48 percent of those using mobile internet on 2G or 3G are unable to perceive any difference between 2G and 3G services.

Ericsson, The Changing Mobile Broadband Landscape

To demonstrate this, I recorded the above example of OscillatorNode and encoded it to an MP3 file, using a bit rate that permitted the same sound quality. The resulting file is 10 KB, and, according to Chrome Dev Tools’ network throttling feature, would take 2.15 seconds to load over a regular 2G connection. In this case, the programmatic approach is the clear winner.

Using OscillatorNode for Notification Sounds

Let’s use OscillatorNode within a real-world example. I mentioned at the beginning of the article that we would add notification sounds to a user interface. If we open this CodePen, we’ll see a messaging app UI. Upon clicking the Send button, a notification will appear to inform us that the message was sent. This boilerplate contains two parts that are of interest to us; an AudioContext instance called context, and a function named playSound.

Before starting, click the Fork button. This will create a copy of the boilerplate to which you can save your changes.

It’s worth mentioning that I have tested this in both Chrome and Firefox, so you should use one of these browsers.

In playSound, declare a variable named oscillatorNode and assign to it the return value of context.createOscillator():

const oscillatorNode = context.createOscillator();

Next, let’s configure our node. Set its type property to 'sine', and the frequency.value property to 150:

oscillatorNode.type = 'sine';
oscillatorNode.frequency.value = 150;

To play our sine wave through our speakers or headphones, call oscillatorNode.connect, passing it a reference to the context.destination node. Finally, let’s call oscillatorNode.start, followed by oscillatorNode.stop, passing into it a parameter of context.currentTime + 0.5; this will stop the sound after 500 milliseconds has passed according to our AudioContext's hardware scheduling timestamp. Our playSound method now looks like this:

function playSound() {
  const oscillatorNode = context.createOscillator();

  oscillatorNode.type = 'sine';
  oscillatorNode.frequency.value = 150;

  oscillatorNode.connect(context.destination);
  oscillatorNode.start();
  oscillatorNode.stop(context.currentTime + 0.5);
}

Upon saving our changes and hitting Send, we’ll hear our notification sound.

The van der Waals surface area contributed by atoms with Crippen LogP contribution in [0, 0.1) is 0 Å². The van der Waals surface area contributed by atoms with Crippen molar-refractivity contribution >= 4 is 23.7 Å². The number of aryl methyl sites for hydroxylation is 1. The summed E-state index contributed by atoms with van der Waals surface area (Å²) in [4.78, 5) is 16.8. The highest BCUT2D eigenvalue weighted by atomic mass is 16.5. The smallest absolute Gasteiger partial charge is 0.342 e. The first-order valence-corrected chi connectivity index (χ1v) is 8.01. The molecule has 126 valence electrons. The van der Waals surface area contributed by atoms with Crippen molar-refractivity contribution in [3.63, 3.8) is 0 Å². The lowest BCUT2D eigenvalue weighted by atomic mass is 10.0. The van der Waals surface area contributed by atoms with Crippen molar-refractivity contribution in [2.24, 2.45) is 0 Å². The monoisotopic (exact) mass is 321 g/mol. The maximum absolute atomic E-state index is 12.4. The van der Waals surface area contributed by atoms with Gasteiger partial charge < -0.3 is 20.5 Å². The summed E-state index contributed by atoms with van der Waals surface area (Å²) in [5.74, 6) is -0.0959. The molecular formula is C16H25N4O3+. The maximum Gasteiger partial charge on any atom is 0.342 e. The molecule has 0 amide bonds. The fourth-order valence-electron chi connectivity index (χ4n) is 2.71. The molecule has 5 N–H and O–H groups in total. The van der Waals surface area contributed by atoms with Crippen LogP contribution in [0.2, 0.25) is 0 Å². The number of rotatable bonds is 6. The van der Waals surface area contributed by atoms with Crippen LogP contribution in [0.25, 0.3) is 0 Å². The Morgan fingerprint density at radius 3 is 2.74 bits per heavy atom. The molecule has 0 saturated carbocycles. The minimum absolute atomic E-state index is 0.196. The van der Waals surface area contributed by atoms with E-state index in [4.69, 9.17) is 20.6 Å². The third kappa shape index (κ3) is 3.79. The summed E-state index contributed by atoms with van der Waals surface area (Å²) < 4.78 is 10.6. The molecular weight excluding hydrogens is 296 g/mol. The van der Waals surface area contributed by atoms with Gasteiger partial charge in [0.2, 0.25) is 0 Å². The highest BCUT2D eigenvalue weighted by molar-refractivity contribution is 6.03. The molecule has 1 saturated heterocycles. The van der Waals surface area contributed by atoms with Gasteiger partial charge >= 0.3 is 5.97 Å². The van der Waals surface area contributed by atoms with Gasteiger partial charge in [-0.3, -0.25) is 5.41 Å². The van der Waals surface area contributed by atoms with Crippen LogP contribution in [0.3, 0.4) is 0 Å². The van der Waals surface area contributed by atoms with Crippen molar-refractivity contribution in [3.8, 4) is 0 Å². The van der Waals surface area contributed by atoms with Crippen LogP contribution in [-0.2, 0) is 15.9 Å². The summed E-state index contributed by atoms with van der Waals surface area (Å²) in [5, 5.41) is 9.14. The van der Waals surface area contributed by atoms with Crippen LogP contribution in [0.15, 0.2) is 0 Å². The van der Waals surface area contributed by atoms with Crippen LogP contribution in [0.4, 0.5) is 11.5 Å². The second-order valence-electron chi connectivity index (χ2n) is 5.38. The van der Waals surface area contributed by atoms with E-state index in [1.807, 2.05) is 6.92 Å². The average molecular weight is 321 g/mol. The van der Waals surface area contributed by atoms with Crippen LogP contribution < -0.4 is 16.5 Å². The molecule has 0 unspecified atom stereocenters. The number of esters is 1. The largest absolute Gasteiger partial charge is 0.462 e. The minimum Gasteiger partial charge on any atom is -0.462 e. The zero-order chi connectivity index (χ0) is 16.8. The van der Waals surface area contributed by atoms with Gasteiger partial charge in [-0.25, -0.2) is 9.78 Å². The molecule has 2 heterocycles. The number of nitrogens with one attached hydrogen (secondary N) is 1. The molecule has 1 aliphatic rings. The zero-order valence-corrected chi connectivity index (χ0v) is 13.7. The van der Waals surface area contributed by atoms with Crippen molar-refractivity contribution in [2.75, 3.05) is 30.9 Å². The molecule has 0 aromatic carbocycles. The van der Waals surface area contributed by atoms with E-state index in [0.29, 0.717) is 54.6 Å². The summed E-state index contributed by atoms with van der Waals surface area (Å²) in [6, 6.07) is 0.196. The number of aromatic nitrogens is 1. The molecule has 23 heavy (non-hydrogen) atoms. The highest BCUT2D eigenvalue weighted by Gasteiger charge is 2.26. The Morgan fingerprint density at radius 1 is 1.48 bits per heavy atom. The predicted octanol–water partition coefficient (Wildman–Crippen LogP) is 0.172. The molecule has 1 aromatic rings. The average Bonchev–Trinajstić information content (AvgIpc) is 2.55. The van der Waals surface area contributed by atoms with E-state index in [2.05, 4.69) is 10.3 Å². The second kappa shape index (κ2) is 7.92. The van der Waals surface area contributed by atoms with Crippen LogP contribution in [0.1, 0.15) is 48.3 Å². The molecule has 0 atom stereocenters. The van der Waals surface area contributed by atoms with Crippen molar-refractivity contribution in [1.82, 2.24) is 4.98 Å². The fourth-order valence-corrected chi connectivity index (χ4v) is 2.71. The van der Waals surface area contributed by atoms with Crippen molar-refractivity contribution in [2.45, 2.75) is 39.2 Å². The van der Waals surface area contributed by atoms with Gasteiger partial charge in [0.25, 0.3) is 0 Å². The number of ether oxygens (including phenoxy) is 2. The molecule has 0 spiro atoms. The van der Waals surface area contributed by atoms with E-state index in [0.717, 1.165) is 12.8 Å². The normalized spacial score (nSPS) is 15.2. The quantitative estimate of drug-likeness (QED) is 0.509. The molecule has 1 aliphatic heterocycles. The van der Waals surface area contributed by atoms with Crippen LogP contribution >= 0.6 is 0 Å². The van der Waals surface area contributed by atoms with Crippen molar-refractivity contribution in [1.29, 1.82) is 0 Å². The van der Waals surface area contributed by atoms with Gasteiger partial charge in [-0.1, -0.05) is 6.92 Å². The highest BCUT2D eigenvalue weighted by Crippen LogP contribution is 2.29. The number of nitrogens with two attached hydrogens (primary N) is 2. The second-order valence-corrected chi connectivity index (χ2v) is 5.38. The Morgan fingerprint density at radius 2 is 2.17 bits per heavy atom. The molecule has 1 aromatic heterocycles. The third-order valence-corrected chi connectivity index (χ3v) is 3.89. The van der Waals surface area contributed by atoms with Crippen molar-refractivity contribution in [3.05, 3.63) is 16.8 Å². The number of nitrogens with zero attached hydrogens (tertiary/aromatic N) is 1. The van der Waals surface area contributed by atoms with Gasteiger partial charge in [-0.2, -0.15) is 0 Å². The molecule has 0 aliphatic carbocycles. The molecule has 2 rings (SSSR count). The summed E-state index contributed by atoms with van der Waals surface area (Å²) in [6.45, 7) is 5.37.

Introducing GainNode

Needless to say, this is pretty garish. Why not use an effect node to make this sound more pleasing? GainNode is one example of an effect node. Gain is a means of altering the amplitude of an input signal, and in our case, it enables us to control the volume of an audio source.

Below the declaration of oscillatorNode, declare another variable called gainNode, and assign to it the return value of context.createGain():

const gainNode = context.createGain();

Under the configuration of oscillatorNode, set gainNode‘s gain.value property to 0.3. This will play the sound at 30% of its original volume:

gainNode.gain.value = 0.3;

Finally, to add the GainNode to our audio graph, pass gainNode to oscillatorNode.connect, then call gainNode.connect, to which we’ll pass context.destination:

function playSound() {
  const oscillatorNode = context.createOscillator();
  const gainNode = context.createGain();

  oscillatorNode.type = 'sine';
  oscillatorNode.frequency.value = 150;

  gainNode.gain.value = 0.3;

  oscillatorNode.connect(gainNode);
  gainNode.connect(context.destination);

  oscillatorNode.start();
  oscillatorNode.stop(context.currentTime + 0.5);
}

Upon saving our changes and hitting Send, we’ll hear that our sound plays more quietly.

Mixing Things up with AudioParam

You may have observed that, in order to set the frequency of our OscillatorNode, and the gain of our GainNode, we had to set a property called value. The reason for this contract is that gain and frequency are both AudioParams. This is an interface that can be used to not only set specific values, but also scheduled, gradually-changing values. AudioParam exposes a number of methods and properties, but three important methods are: